David Lewis Paget
Living for Now!
I’d driven along the cobbled street
And along to the village square,
When something had caught my attention, and
It was then I became aware,
I’d had vague thoughts of another life
That I’d lived in the distant past,
Was there something locked in my memory
That would tell me the truth, at last?
I didn’t remember who I was
My name, or even my face,
For five long years I’d hunted and searched
For a clue, a familiar place,
My life ‘til then was a total blank
I’d found myself by the sea,
Crawling up out of the water there
Was the first that I knew of me.
The war was just about over, and
Confusion had reigned supreme,
So much rubble and people dead
I couldn’t remember a thing,
The place I’d lived may well have been bombed,
I wandered the empty streets,
Of buildings, shattered to empty shells
Of craters, seven feet deep.
I found some clothes in a rubbled shop
For my own had been torn from my back,
There were burns all over my body,
Had I been caught in an air attack?
I went to the local hospital
Where the staff had treated my burns,
But they said they didn’t know who I was
So I left, and never returned.
I did odd jobs and I found a room
And I bought the News each day,
I checked the names on the missing lists
In the hopes I’d be found one day,
But I never saw a familiar face
Nor read a familiar name,
I’d given up when I drove on through
The village called Hamlin Dane.
I parked the car, next to the square
Where a cottage had caught my eye,
My heart was beating, loud in my chest
Though I stood and I wondered why,
Then a woman walked on out to the street
There was something familiar there,
She looked across and she caught my eye,
Then stopped and began to stare.
She walked, then ran right up to my side,
And then she began to cry,
‘My God, it’s you, just where have you been, ’
Then stopped, and let out a sigh.
‘For five long years we thought you were dead,
So why have you come back now? ’
I shook my head with a sense of dread,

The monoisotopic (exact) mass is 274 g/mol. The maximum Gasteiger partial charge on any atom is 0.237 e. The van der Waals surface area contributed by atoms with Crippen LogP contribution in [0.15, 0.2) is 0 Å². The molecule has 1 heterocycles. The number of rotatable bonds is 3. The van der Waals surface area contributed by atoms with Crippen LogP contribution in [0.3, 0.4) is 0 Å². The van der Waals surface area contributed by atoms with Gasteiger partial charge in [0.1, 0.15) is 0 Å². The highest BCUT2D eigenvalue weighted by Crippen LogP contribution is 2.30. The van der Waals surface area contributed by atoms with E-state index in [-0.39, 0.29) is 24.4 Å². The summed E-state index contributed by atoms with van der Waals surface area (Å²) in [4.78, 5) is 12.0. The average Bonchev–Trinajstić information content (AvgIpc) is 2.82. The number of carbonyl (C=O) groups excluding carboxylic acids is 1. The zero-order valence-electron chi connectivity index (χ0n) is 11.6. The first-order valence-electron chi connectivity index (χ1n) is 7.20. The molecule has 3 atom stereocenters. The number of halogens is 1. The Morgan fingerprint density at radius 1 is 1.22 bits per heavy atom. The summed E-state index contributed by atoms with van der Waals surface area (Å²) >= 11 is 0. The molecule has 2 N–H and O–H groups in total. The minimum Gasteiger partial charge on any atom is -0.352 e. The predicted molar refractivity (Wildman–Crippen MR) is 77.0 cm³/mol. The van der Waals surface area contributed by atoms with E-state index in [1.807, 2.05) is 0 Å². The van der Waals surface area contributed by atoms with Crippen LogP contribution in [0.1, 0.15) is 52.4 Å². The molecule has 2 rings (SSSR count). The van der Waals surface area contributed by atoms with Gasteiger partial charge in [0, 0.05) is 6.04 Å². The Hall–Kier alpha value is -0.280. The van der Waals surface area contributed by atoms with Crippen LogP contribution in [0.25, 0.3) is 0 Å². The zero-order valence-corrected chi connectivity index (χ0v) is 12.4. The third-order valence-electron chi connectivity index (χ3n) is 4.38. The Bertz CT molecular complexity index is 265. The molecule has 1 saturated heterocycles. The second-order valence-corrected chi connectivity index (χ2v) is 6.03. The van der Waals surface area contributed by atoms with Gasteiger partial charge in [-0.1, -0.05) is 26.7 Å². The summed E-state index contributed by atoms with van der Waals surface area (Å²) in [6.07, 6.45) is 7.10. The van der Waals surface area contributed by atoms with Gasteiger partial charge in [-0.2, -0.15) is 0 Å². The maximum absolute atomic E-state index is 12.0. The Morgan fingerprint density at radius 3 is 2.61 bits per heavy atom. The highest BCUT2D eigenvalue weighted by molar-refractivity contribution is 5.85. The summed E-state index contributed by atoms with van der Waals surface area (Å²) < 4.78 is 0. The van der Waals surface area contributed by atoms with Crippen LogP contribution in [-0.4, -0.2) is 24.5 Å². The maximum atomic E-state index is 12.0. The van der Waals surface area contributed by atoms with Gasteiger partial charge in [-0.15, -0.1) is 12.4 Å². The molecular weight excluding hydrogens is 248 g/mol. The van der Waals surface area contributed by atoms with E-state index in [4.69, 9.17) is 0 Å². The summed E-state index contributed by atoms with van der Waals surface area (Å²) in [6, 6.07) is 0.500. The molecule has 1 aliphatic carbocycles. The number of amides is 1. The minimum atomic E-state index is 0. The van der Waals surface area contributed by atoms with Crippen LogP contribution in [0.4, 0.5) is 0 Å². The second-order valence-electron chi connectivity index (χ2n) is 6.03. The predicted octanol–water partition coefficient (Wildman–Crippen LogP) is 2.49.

I wanted to tell, but how?
Then fleeting visions came into my mind
Of a warm and a cosy hearth,
A loving woman beside me there
And a child that we’d christened Garth.
I tried to tell her I’d lost my mind,
My memories stirred just then,
She shook her head, ‘I’d like to be kind,
But I’ve just got married again.’
Then I was aboard a Lancaster
Heading on home from a raid,
We’d bombed the city of Frankfurt, and
The turret was shot away,
We limped back over the channel, then
Were hit with a burst of flack,
The plane went down in a burst of flame,
And I thought we’d never get back.
I was the only survivor, that
I knew, as we hit the sea,
The others went down with the crippled plane,
They wouldn’t be looking for me,
I stared at Joan and began to cry,
The tears were wet on my cheek,
‘I’m sorry, darling, I don’t know why
But the future is looking bleak! ’
There was a time when I’d lived a life
That I’d lost and I don’t know how,
A wife, a son, and they’d turned their backs
And I can’t really blame them now.
She said it was best if I left that place,
She was married again, for sure,
So I stayed a week then I drove away,
I can’t even blame the war.
It’s sixty years, I stare at the hearth,
I never got married again,
My life flew by in a stream of tears
Of what I had lost, back then,
My son found out and he looked me up,
He said he was sorry, and how,
I hugged him close and I bit my lip,
And said, ‘I’m living for now! ’
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Poet's Notes about The Poem
Comments about this poem (Living for Now! by David Lewis Paget )
(12 July 1904 – 23 September 1973)
(March 26, 1874 – January 29, 1963)
(16 August 1920 – 9 March 1994)
(4 April 1928 - 28 May 2014)
(10 December 1830 – 15 May 1886)
William Ernest Henley
(1849 - 1902)
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(19 January 1809 - 7 October 1849)
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(27 October 1914 – 9 November 1953)
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